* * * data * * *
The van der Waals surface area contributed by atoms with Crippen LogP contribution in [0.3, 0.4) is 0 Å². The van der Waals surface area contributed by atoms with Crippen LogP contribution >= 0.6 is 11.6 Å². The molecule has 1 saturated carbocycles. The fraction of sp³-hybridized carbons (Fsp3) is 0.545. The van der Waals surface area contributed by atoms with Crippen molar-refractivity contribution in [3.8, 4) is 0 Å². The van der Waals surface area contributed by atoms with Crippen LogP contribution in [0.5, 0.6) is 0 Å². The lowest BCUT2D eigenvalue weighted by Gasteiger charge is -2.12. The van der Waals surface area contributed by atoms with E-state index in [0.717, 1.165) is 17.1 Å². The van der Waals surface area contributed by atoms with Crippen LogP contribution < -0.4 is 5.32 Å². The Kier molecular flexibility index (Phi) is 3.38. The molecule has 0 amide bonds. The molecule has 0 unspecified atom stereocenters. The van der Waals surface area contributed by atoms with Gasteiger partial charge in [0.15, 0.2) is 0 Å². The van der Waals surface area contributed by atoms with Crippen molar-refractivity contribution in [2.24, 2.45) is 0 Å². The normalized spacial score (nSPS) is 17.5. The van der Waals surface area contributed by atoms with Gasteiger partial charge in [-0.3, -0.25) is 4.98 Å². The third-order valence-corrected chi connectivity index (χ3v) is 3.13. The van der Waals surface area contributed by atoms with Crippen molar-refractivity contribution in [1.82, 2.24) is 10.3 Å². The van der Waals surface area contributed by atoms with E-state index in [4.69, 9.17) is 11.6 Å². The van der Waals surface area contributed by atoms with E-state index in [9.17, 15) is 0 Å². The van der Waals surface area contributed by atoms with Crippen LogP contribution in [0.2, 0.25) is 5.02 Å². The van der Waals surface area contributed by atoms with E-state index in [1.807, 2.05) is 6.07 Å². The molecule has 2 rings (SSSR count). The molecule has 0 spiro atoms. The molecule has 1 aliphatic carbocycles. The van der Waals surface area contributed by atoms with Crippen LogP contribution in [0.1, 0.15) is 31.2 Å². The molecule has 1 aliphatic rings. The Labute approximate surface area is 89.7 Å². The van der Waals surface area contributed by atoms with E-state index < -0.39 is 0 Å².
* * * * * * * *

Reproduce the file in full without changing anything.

The van der Waals surface area contributed by atoms with Crippen LogP contribution in [0.3, 0.4) is 0 Å². The van der Waals surface area contributed by atoms with Crippen LogP contribution >= 0.6 is 11.6 Å². The molecule has 1 saturated carbocycles. The fraction of sp³-hybridized carbons (Fsp3) is 0.545. The van der Waals surface area contributed by atoms with Crippen molar-refractivity contribution in [3.8, 4) is 0 Å². The van der Waals surface area contributed by atoms with Crippen LogP contribution in [0.5, 0.6) is 0 Å². The lowest BCUT2D eigenvalue weighted by Gasteiger charge is -2.12. The van der Waals surface area contributed by atoms with E-state index in [0.717, 1.165) is 17.1 Å². The van der Waals surface area contributed by atoms with Crippen LogP contribution < -0.4 is 5.32 Å². The Kier molecular flexibility index (Phi) is 3.38. The molecule has 0 amide bonds. The molecule has 0 unspecified atom stereocenters. The van der Waals surface area contributed by atoms with Gasteiger partial charge in [0.15, 0.2) is 0 Å². The van der Waals surface area contributed by atoms with Crippen molar-refractivity contribution in [2.24, 2.45) is 0 Å². The normalized spacial score (nSPS) is 17.5. The van der Waals surface area contributed by atoms with Gasteiger partial charge in [-0.3, -0.25) is 4.98 Å². The third-order valence-corrected chi connectivity index (χ3v) is 3.13. The van der Waals surface area contributed by atoms with Crippen molar-refractivity contribution in [1.82, 2.24) is 10.3 Å². The van der Waals surface area contributed by atoms with E-state index in [4.69, 9.17) is 11.6 Å². The van der Waals surface area contributed by atoms with E-state index in [9.17, 15) is 0 Å². The van der Waals surface area contributed by atoms with Crippen LogP contribution in [0.2, 0.25) is 5.02 Å². The van der Waals surface area contributed by atoms with E-state index in [1.807, 2.05) is 6.07 Å². The molecule has 2 rings (SSSR count). The molecule has 0 spiro atoms. The molecule has 1 aliphatic carbocycles. The van der Waals surface area contributed by atoms with Crippen LogP contribution in [0.1, 0.15) is 31.2 Å². The molecule has 1 aliphatic rings. The Labute approximate surface area is 89.7 Å². The van der Waals surface area contributed by atoms with E-state index < -0.39 is 0 Å².